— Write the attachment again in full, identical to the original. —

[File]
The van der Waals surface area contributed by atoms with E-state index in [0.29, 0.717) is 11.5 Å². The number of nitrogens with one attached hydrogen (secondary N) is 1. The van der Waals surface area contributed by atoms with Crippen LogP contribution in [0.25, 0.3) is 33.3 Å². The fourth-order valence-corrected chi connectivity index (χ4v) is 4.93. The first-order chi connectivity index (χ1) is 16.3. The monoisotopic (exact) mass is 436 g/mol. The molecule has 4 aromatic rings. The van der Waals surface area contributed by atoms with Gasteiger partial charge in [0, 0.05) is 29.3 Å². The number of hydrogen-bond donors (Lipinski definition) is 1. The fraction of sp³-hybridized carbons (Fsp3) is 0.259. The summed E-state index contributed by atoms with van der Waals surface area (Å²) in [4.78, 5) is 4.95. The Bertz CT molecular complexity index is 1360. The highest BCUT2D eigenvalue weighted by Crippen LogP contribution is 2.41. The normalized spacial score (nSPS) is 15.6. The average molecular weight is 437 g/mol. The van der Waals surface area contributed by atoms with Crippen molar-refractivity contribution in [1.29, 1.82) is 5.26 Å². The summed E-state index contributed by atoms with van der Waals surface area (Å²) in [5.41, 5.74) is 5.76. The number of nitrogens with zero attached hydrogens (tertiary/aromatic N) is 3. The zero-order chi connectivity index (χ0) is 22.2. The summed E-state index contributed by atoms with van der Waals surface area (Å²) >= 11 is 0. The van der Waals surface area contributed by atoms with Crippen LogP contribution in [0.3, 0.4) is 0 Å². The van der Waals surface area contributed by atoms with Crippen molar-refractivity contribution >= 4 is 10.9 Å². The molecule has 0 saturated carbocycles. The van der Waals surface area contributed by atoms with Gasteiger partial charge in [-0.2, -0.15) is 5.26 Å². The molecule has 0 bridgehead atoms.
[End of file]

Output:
The van der Waals surface area contributed by atoms with E-state index in [0.29, 0.717) is 11.5 Å². The number of nitrogens with one attached hydrogen (secondary N) is 1. The van der Waals surface area contributed by atoms with Crippen LogP contribution in [0.25, 0.3) is 33.3 Å². The fourth-order valence-corrected chi connectivity index (χ4v) is 4.93. The first-order chi connectivity index (χ1) is 16.3. The monoisotopic (exact) mass is 436 g/mol. The molecule has 4 aromatic rings. The van der Waals surface area contributed by atoms with Gasteiger partial charge in [0, 0.05) is 29.3 Å². The number of hydrogen-bond donors (Lipinski definition) is 1. The fraction of sp³-hybridized carbons (Fsp3) is 0.259. The summed E-state index contributed by atoms with van der Waals surface area (Å²) in [4.78, 5) is 4.95. The Bertz CT molecular complexity index is 1360. The highest BCUT2D eigenvalue weighted by Crippen LogP contribution is 2.41. The normalized spacial score (nSPS) is 15.6. The average molecular weight is 437 g/mol. The van der Waals surface area contributed by atoms with Crippen molar-refractivity contribution in [1.29, 1.82) is 5.26 Å². The summed E-state index contributed by atoms with van der Waals surface area (Å²) in [5.41, 5.74) is 5.76. The number of nitrogens with zero attached hydrogens (tertiary/aromatic N) is 3. The zero-order chi connectivity index (χ0) is 22.2. The summed E-state index contributed by atoms with van der Waals surface area (Å²) >= 11 is 0. The van der Waals surface area contributed by atoms with Crippen LogP contribution in [0.3, 0.4) is 0 Å². The van der Waals surface area contributed by atoms with Crippen molar-refractivity contribution >= 4 is 10.9 Å². The molecule has 0 saturated carbocycles. The van der Waals surface area contributed by atoms with Gasteiger partial charge in [-0.2, -0.15) is 5.26 Å². The molecule has 0 bridgehead atoms.